The Peter Corrigan Column: Murray picks up the burden to save our summer

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If Wimbledon wanted the rapt and undivided attention of genuine sports fans, they were asking a lot by staging their tennis tournament in the middle of a Lions tour, but it looks as if they could get away with it thanks to the unscheduled arrival of a hugely encouraging British hope. That Andy Murray should hit the grass running on the very day that Tim Henman was finally laying down the burden he has carried so alone and so manfully for the past 10 years was one of the most remarkable coincidences sport has seen.

If Wimbledon wanted the rapt and undivided attention of genuine sports fans, they were asking a lot by staging their tennis tournament in the middle of a Lions tour, but it looks as if they could get away with it thanks to the unscheduled arrival of a hugely encouraging British hope. That Andy Murray should hit the grass running on the very day that Tim Henman was finally laying down the burden he has carried so alone and so manfully for the past 10 years was one of the most remarkable coincidences sport has seen.

However, I'm not sure that even our haughty tennis establishment is yet aware of the full range of the blessings Murray has brought with him and what a rescue act he can perform. Much has to happen before Murray can be regarded as fully equipped for world prominence, but even before his match with David Nalbandian yesterday he could already he can be classed as a potential saviour of Wimbledon's major place in our sporting summer.

Basking primly and preciously in the sunshine last week, Wimbledon would not have been aware of any threat to its status. But, while it will be forever enshrined as a classy event and a magnet to all who take their social rituals seriously, to hold its eminence as a sporting tournament to which we British can relate it needs someone around whom can be wrapped a few homegrown dreams.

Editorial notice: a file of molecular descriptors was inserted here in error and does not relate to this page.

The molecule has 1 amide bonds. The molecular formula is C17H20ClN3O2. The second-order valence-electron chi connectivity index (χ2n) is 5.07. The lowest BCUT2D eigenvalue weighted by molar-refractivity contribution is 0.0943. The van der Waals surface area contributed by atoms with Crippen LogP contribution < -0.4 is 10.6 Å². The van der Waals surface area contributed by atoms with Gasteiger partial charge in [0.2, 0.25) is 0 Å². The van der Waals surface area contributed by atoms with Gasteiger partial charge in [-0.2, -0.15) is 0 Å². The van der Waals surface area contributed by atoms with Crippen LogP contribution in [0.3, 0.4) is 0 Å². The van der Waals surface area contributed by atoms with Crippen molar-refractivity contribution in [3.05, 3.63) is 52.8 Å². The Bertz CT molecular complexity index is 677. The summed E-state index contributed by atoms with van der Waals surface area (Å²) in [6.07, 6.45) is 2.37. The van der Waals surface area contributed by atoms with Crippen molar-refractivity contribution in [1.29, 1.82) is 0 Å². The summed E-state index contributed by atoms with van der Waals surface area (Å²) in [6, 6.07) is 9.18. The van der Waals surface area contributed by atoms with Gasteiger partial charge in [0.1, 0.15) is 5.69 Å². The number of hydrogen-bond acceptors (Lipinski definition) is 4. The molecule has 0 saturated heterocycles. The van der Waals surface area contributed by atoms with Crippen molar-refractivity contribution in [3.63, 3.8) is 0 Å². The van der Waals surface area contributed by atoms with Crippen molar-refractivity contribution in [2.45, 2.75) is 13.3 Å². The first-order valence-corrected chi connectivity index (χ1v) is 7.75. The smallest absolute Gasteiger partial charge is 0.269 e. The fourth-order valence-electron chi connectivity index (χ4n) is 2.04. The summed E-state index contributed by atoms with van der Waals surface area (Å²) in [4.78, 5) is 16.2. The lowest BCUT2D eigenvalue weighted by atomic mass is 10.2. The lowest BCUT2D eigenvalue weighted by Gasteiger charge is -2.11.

No one should underestimate the power of partisanship in establishing the appeal of our various sports. There's a patriotic pecking order that matters, particularly in the midst of our crowded sporting summers. I can't think of any comparison between the packed and raucous pub where I watched the Lions meet their well-cursed fate at breakfast-time yesterday and the genteel stands of Wimbledon, but interest in sport has its extremes, and what matters in the long term is the depth of the involvement.

A Lions tour happens only once every four years, but there's always some competing activity at this time of year. On Friday morning, the reports of Murray's and Henman's differing experiences were challenged for space in the newspapers by next season's football fixtures - and, in some, football won. But for some ludicrous fixture-arranging by the cricket authorities, we would also now be in the midst of the Ashes Test series.

Without Henman's presence over the last decade, I am not at all sure Wimbledon would be in good shape to stand up to such powerful rivalry. Neither am I sure that his contribution to maintaining interest in tennis among his country-men is appreciated. It was certainly difficult to denote any gratitude when Dmitry Tursunov forced Henman's early exit from the tournament. He was dismissed, I felt, with a slight sneer which, considering what he has done for the occasion, is unforgivable.

The frustration he has caused is almost legendary, but to have reached four quarter-finals and four semis in an event overwhelmingly dominated by foreigners for 50 or more years is laudable. And so what if the task of carrying so much hope for so long wearied him into a few oaths? Singlehandedly, he has ensured that Wimbledon has kept his nation's interest alive.